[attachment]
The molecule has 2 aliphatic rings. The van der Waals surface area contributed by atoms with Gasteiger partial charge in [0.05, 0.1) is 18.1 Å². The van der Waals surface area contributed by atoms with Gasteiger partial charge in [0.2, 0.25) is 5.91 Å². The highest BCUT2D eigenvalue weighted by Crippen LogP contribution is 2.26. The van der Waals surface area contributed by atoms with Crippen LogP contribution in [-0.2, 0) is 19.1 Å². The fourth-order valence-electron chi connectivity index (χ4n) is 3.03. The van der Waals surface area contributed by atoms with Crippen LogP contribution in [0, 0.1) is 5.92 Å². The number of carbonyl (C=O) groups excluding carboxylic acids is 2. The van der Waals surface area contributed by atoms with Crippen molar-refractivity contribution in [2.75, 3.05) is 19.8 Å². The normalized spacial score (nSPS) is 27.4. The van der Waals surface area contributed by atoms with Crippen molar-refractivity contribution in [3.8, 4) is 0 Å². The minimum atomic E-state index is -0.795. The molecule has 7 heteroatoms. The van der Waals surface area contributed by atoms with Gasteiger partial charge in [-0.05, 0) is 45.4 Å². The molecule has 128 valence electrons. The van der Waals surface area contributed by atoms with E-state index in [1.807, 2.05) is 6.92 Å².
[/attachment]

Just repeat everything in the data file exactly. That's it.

The molecule has 2 aliphatic rings. The van der Waals surface area contributed by atoms with Gasteiger partial charge in [0.05, 0.1) is 18.1 Å². The van der Waals surface area contributed by atoms with Gasteiger partial charge in [0.2, 0.25) is 5.91 Å². The highest BCUT2D eigenvalue weighted by Crippen LogP contribution is 2.26. The van der Waals surface area contributed by atoms with Crippen LogP contribution in [-0.2, 0) is 19.1 Å². The fourth-order valence-electron chi connectivity index (χ4n) is 3.03. The van der Waals surface area contributed by atoms with Crippen LogP contribution in [0, 0.1) is 5.92 Å². The number of carbonyl (C=O) groups excluding carboxylic acids is 2. The van der Waals surface area contributed by atoms with Crippen molar-refractivity contribution in [2.75, 3.05) is 19.8 Å². The normalized spacial score (nSPS) is 27.4. The van der Waals surface area contributed by atoms with Crippen molar-refractivity contribution in [3.8, 4) is 0 Å². The minimum atomic E-state index is -0.795. The molecule has 7 heteroatoms. The van der Waals surface area contributed by atoms with Gasteiger partial charge in [-0.05, 0) is 45.4 Å². The molecule has 128 valence electrons. The van der Waals surface area contributed by atoms with E-state index in [1.807, 2.05) is 6.92 Å².